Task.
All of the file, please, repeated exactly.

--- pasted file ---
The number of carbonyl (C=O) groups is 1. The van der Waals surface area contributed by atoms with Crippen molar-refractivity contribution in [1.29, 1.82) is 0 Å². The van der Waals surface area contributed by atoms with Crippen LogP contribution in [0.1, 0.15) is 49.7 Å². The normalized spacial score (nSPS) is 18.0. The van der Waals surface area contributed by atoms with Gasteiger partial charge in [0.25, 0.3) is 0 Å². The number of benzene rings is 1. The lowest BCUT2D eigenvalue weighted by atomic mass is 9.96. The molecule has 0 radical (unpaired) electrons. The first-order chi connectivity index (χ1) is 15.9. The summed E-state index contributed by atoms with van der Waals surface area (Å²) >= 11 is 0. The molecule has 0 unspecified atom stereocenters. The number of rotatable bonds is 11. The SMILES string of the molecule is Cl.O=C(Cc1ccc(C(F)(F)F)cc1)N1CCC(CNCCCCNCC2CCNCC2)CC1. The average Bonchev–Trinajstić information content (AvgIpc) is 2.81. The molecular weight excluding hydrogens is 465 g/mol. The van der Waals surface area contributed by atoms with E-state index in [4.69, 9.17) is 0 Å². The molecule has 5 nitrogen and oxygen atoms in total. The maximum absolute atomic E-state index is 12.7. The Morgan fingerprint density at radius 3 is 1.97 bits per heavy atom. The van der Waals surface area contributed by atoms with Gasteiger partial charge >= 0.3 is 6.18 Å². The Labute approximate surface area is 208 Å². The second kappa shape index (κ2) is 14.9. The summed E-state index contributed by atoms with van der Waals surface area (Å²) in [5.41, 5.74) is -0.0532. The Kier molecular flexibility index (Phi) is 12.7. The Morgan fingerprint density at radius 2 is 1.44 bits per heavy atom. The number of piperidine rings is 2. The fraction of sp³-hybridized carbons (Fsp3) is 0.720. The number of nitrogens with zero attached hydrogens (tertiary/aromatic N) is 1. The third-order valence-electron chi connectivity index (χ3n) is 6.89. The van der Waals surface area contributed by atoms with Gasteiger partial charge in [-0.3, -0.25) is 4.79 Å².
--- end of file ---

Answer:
The number of carbonyl (C=O) groups is 1. The van der Waals surface area contributed by atoms with Crippen molar-refractivity contribution in [1.29, 1.82) is 0 Å². The van der Waals surface area contributed by atoms with Crippen LogP contribution in [0.1, 0.15) is 49.7 Å². The normalized spacial score (nSPS) is 18.0. The van der Waals surface area contributed by atoms with Gasteiger partial charge in [0.25, 0.3) is 0 Å². The number of benzene rings is 1. The lowest BCUT2D eigenvalue weighted by atomic mass is 9.96. The molecule has 0 radical (unpaired) electrons. The first-order chi connectivity index (χ1) is 15.9. The summed E-state index contributed by atoms with van der Waals surface area (Å²) >= 11 is 0. The molecule has 0 unspecified atom stereocenters. The number of rotatable bonds is 11. The SMILES string of the molecule is Cl.O=C(Cc1ccc(C(F)(F)F)cc1)N1CCC(CNCCCCNCC2CCNCC2)CC1. The average Bonchev–Trinajstić information content (AvgIpc) is 2.81. The molecular weight excluding hydrogens is 465 g/mol. The van der Waals surface area contributed by atoms with E-state index in [4.69, 9.17) is 0 Å². The molecule has 5 nitrogen and oxygen atoms in total. The maximum absolute atomic E-state index is 12.7. The Morgan fingerprint density at radius 3 is 1.97 bits per heavy atom. The van der Waals surface area contributed by atoms with Gasteiger partial charge >= 0.3 is 6.18 Å². The Labute approximate surface area is 208 Å². The second kappa shape index (κ2) is 14.9. The summed E-state index contributed by atoms with van der Waals surface area (Å²) in [5.41, 5.74) is -0.0532. The Kier molecular flexibility index (Phi) is 12.7. The Morgan fingerprint density at radius 2 is 1.44 bits per heavy atom. The number of piperidine rings is 2. The fraction of sp³-hybridized carbons (Fsp3) is 0.720. The number of nitrogens with zero attached hydrogens (tertiary/aromatic N) is 1. The third-order valence-electron chi connectivity index (χ3n) is 6.89. The van der Waals surface area contributed by atoms with Gasteiger partial charge in [-0.3, -0.25) is 4.79 Å².